United States in battles over budget, debt limit
WASHINGTON - Reuters
The last big confrontation over the debt ceiling, in August 2011, ended with an 11th-hour agreement under pressure from angry and shaken markets. REUTERS photoAs the U.S. government moved into the second week of a shutdown with no end in sight, a deadlocked U.S. Congress also confronted an Oct. 17 deadline to increase the nation’s borrowing power or risk default.
White House officials said yesterday that President Barack Obama would not negotiate with congressional Republicans under the threat of a debt default and repeated that it is up to Congress to raise the U.S. borrowing cap.
“There has never been a period where you have a serious faction or a serious strategy by one political party ... to use the threat of default as the main tactic in extracting policy,” White House National Economic Council Director Gene Sperling said at a Politico breakfast.
Republican House of Representatives Speaker John Boehner vowed not to raise the U.S. debt ceiling without a “serious conversation” about what is driving the debt, while Democrats said it was irresponsible and reckless to raise the possibility of a U.S. default.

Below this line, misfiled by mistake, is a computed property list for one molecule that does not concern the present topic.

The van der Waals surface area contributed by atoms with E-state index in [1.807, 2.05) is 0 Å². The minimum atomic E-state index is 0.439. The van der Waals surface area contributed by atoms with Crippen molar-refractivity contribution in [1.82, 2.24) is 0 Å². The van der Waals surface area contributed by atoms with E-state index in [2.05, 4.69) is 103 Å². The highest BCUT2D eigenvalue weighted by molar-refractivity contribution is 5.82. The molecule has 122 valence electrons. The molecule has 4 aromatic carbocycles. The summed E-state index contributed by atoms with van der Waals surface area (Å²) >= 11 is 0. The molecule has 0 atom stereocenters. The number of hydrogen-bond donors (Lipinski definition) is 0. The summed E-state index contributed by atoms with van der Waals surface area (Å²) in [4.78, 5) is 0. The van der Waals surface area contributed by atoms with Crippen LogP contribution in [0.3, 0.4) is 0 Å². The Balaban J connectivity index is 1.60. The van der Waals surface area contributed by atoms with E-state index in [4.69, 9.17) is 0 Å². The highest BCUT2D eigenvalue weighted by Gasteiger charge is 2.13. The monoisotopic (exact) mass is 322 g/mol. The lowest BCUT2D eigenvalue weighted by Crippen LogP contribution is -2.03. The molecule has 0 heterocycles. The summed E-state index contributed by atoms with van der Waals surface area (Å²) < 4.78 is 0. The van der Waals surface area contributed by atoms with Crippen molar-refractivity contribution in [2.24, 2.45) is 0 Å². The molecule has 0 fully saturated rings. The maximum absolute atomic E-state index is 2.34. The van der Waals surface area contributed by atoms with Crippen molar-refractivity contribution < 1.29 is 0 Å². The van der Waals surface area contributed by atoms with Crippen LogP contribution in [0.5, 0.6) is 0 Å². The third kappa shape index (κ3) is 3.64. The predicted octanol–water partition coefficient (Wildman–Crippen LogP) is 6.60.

Last confrontation in 2011
The last big confrontation over the debt ceiling, in August 2011, ended with an 11th-hour agreement under pressure from shaken markets and warnings of an economic catastrophe if there was a default.
A similar last-minute resolution remained a distinct possibility this time as well.
China, the biggest holder of U.S. Treasuries, urged Washington to take decisive steps to avoid a crisis and ensure the safety of Chinese investments.
“The U.S. is totally clear about China’s concerns about the fiscal cliff,” Vice Finance Minister Zhu Guangyao said in the Chinese government’s first public comment on the Oct. 17 deadline.
“We hope the U.S. fully understands the lessons of history,” Zhu told reporters in Beijing, referring to the downgrade of the U.S. credit rating by Standard & Poor’s in 2011.
China held $1.277 trillion of U.S. Treasuries as of last July, according to the official data.
The two issues of the Federal government shutdown and the debt ceiling started out separately in the House but have been merged by the pressure of time.
Conservative Republicans in the House have resisted funding the government for the current fiscal year until they extract concessions from Obama that would delay or defund his signature healthcare law, which launched Oct. 1. Many of the conservatives want a similar condition placed on raising the debt ceiling, but in his list of debt-ceiling demands Sunday, Boehner did not mention the Affordable Care Act, commonly known as Obamacare.
“It’s time to talk about the spending problem,” said Boehner, including measures to rein in costs of entitlement programs such as the Social Security retirement system and Medicare, the government-run health insurance program for seniors.